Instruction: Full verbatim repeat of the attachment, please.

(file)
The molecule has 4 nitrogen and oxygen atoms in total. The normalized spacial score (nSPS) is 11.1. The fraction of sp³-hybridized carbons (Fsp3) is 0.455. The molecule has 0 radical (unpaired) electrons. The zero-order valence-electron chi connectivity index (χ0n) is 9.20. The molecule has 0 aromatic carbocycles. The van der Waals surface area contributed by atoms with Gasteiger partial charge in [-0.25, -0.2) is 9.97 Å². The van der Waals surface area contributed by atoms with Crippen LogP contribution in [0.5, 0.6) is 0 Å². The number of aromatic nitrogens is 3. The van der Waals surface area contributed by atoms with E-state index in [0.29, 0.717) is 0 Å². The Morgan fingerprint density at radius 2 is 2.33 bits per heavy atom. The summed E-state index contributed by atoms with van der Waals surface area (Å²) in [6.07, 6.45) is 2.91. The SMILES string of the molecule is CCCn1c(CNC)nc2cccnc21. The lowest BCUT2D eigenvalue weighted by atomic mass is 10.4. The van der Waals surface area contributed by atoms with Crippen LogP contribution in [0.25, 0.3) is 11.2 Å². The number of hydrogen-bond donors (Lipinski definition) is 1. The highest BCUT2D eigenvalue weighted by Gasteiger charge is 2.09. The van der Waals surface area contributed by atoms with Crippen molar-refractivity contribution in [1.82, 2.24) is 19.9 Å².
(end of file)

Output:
The molecule has 4 nitrogen and oxygen atoms in total. The normalized spacial score (nSPS) is 11.1. The fraction of sp³-hybridized carbons (Fsp3) is 0.455. The molecule has 0 radical (unpaired) electrons. The zero-order valence-electron chi connectivity index (χ0n) is 9.20. The molecule has 0 aromatic carbocycles. The van der Waals surface area contributed by atoms with Gasteiger partial charge in [-0.25, -0.2) is 9.97 Å². The van der Waals surface area contributed by atoms with Crippen LogP contribution in [0.5, 0.6) is 0 Å². The number of aromatic nitrogens is 3. The van der Waals surface area contributed by atoms with E-state index in [0.29, 0.717) is 0 Å². The Morgan fingerprint density at radius 2 is 2.33 bits per heavy atom. The summed E-state index contributed by atoms with van der Waals surface area (Å²) in [6.07, 6.45) is 2.91. The SMILES string of the molecule is CCCn1c(CNC)nc2cccnc21. The lowest BCUT2D eigenvalue weighted by atomic mass is 10.4. The van der Waals surface area contributed by atoms with Crippen LogP contribution in [0.25, 0.3) is 11.2 Å². The number of hydrogen-bond donors (Lipinski definition) is 1. The highest BCUT2D eigenvalue weighted by Gasteiger charge is 2.09. The van der Waals surface area contributed by atoms with Crippen molar-refractivity contribution in [1.82, 2.24) is 19.9 Å².